The opening round results aren’t the best they could have been, but Huang knows that they’re a solid base for what he wants to achieve in the Academy system this split – first place.
“We can finish first in Academy for sure, we have such a good roster and we’re all really great players. We can take the first spot with the talent we have,” he said. More than that, however, he wants to show the entire LCS that he’s ready for the next step.
“I want to improve as much as I can in the academy as well, that’s my personal goal that I’ve set myself. There’s still so much more for me to learn once I get into these games week after week. I want to play in the LCS, and win that, so getting valuable academy game time is key.”
Biding his time in solo queue
While he waits, Huang has been grinding North America’s solo queue ladder, and he’s already got a fairly good idea of the environment. He even takes a long pause before dubbing it with one word. You can hear the smile before it even hits his face: “… interesting.”
There are a few factors that make the Oceanic import laugh about NA’s ladder environment. Firstly, it’s a 40 to 45 jump in ping, from the manageable 20 of Oceania to a 60-65 standard in the United States. Secondly, there’s a major coinflip of getting either “these beast LCS players,” or just “solo queue tilters.”
“When I get the games that are against LCS players it’s super fun, that’s for sure,” he said. “Just getting into games with players like Bjergsen [Soren “Bjergsen” Bjerg] and guys that you hear about a lot makes the games really challenging and fun. You can learn so much from those, and that’s always what I’m trying to get out of those solo queue matches.”
FBI also has an interesting relationship with the NA players he’s facing every match. There’s a stigma that goes with any Oceanic representative that “Australia and New Zealand don’t have many good players,” and that they’re going to be “bad, if not horrible.” FBI has had a good chance now to show these players he’s facing why they’re incredibly wrong.
“I always want to try my hardest in solo queue, but sometimes it does feel like I’m also trying to show off what Australia can do,” he said with a laugh. “A lot of people overseas have this idea that players from Oceania and Australia aren’t very good, and they look down on us a bit.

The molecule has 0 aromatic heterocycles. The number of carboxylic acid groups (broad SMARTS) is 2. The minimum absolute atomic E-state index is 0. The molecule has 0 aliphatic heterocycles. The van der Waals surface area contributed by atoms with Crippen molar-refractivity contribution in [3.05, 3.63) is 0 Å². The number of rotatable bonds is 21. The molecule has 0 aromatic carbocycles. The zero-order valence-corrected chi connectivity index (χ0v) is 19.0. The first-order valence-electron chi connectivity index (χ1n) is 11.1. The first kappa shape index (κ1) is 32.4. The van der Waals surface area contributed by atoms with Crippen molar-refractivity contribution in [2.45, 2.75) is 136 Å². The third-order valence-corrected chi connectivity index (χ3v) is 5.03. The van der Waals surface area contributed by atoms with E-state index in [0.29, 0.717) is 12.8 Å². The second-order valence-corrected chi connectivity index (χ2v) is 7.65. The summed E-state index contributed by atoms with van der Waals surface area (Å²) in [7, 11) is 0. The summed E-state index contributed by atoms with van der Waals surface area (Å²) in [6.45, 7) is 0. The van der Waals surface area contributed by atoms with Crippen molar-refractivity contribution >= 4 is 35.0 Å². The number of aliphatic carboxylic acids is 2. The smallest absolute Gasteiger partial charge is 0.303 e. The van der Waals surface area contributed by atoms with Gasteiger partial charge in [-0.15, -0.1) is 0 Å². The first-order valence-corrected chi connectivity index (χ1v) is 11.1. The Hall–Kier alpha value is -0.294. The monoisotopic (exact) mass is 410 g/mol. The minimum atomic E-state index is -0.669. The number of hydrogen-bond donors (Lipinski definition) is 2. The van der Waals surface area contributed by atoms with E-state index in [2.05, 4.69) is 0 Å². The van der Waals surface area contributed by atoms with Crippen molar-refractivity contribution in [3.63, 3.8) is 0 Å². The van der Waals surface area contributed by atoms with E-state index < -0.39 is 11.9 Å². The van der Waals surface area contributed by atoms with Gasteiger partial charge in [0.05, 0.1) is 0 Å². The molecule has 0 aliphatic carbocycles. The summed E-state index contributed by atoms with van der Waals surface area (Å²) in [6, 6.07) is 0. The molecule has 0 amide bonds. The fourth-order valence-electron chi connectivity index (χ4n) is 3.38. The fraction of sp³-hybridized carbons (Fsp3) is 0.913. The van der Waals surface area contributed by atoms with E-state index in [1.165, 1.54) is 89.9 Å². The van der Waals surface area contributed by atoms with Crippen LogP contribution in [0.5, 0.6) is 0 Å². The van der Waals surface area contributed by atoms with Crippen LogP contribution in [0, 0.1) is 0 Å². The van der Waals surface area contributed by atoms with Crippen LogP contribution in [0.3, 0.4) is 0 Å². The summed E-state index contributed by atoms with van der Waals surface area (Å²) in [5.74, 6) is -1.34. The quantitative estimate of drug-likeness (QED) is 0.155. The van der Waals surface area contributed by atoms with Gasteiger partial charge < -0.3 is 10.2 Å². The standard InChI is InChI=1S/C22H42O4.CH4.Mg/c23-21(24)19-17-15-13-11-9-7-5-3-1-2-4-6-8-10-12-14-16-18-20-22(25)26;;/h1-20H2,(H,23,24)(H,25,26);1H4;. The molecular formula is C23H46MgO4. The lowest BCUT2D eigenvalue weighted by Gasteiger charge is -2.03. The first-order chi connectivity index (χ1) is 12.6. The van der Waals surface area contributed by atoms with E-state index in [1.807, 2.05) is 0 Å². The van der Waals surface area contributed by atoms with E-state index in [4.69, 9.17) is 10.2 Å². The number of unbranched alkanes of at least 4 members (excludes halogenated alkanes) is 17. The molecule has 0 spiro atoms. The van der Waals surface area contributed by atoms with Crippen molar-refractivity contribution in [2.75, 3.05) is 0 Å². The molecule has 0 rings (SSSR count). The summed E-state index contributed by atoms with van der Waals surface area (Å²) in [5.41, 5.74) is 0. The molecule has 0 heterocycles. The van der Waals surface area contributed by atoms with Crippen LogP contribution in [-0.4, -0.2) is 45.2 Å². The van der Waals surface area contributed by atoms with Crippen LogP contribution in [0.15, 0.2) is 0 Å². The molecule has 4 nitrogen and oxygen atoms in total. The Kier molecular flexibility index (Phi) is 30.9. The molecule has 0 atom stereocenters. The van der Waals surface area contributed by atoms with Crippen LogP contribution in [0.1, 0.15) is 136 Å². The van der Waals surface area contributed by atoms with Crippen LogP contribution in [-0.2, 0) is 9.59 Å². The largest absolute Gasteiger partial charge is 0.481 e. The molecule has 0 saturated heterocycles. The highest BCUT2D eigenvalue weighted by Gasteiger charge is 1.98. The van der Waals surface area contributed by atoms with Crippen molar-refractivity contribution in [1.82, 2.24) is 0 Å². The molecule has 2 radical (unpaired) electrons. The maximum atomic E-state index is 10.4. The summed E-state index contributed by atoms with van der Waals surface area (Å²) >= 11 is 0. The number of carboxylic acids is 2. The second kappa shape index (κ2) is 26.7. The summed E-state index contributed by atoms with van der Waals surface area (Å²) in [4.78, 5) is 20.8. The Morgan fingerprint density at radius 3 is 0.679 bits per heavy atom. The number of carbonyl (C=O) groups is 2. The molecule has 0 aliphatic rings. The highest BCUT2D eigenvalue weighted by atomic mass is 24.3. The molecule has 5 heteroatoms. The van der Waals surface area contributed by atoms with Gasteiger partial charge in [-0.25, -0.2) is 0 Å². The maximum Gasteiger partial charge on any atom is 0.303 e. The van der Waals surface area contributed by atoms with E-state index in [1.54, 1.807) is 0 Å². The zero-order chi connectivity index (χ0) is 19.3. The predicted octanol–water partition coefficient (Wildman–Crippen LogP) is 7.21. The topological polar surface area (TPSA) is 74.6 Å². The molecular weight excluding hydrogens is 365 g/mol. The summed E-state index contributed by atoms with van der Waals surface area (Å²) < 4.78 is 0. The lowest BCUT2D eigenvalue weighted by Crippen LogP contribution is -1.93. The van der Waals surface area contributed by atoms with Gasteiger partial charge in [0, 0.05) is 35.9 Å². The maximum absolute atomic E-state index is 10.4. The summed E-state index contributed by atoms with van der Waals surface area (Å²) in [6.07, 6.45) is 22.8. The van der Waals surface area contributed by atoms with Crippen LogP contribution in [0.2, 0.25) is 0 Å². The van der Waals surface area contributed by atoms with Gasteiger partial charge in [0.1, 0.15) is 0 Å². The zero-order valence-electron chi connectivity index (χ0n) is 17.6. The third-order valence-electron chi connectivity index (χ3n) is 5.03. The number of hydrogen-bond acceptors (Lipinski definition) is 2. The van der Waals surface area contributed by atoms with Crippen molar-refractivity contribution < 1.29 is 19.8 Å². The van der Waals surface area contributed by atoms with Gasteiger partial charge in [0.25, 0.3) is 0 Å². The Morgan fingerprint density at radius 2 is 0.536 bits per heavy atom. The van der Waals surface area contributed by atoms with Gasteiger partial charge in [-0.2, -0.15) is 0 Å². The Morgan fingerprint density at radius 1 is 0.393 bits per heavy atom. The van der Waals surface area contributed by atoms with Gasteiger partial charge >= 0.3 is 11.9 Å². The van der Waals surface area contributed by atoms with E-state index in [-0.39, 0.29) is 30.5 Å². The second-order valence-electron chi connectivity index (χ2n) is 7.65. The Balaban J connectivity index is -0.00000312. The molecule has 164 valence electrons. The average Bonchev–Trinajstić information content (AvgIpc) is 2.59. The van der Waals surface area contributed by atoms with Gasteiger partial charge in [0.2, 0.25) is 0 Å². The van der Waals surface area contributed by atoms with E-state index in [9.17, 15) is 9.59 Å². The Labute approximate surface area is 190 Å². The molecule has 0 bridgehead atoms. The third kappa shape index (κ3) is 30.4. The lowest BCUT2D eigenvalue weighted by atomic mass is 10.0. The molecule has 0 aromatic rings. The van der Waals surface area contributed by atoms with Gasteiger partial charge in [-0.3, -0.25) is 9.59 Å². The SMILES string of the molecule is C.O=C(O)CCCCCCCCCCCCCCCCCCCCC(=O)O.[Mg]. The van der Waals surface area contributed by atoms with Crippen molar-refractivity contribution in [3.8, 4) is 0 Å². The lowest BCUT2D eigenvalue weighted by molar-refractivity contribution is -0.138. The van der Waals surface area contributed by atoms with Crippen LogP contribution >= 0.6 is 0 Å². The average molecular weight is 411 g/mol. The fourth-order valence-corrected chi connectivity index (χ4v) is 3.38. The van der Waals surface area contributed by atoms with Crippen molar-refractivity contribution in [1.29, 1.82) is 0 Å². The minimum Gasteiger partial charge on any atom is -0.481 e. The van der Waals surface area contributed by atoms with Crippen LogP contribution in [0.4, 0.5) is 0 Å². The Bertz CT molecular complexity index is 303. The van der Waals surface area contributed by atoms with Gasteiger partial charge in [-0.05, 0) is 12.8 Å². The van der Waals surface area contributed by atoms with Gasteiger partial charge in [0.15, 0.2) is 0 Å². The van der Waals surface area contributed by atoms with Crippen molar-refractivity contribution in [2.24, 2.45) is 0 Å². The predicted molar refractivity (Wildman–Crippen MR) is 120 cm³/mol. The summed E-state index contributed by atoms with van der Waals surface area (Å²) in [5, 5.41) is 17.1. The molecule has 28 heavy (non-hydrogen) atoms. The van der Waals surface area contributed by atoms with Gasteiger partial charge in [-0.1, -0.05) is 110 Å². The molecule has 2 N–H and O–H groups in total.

“When I go into games and someone is like that, then I beat them, it always feels really good to prove them wrong. That’s just an added bonus though, because being great on my team will prove even more that Oceania is good, and that’s where I can show everyone the truth.”
Oceania represented on the global stage
Luckily for Huang, he’s not the only one that knows how it feels to be a representative from Down Under trying to prove North Americans wrong. Just this week, New Zealand star Lawrence “Lost” Hui returned to Echo Fox’s LCS lineup and delivered a 1-1 weekend.
Lost and his teammates faced Golden Guardians, and defending LCS champions Team Liquid in their opening round. For most, a loss to TL and a win over GGS would be chalked up as a great week. For Echo Fox, it came the other way round.
To have someone else already proving that OCE has the talent to fight on the LCS stage puts a smile on Huang’s face. Even better, Lost has been a major factor in helping FBI settle into the States in the past few weeks.
“I reached out to him and spoke to Lawrence about coming to NA in the first place,” FBI said. “He’s been so helpful already, and he’s someone that I really respect as a player, and even more so as a person, so it’s special to be able to join up with him here.
“I’m so glad he’s set the way for Oceanic players to come through to other competitions in America, and I hope that the two of us can do that again for more players who want to come over in the future, and prove that they can make the leap.”
FBI has always been a humble player, and wants to share his glories with friends, and teammates. To the former Bombers carry, the idea of even more Australia and New Zealand stars making their way to NA and the LCS would be simply “amazing.”
“I want to see even more guys come over here, and prove that we’re a strong region. To those players that are wanting to come to America as well, let me say you just have to keep working hard, and not lose sight of your goal. Keep your eyes on the prize, and one day you can also be here for sure.”
FBI is expected to play his first matches in LCS Academy stage this Friday when GG.A faces Clutch Gaming Academy (2-0) at 11am. The organisation’s development squad will also play against Cloud9 Academy (1-1) in the league’s second week.
Photos courtesy of Riot Games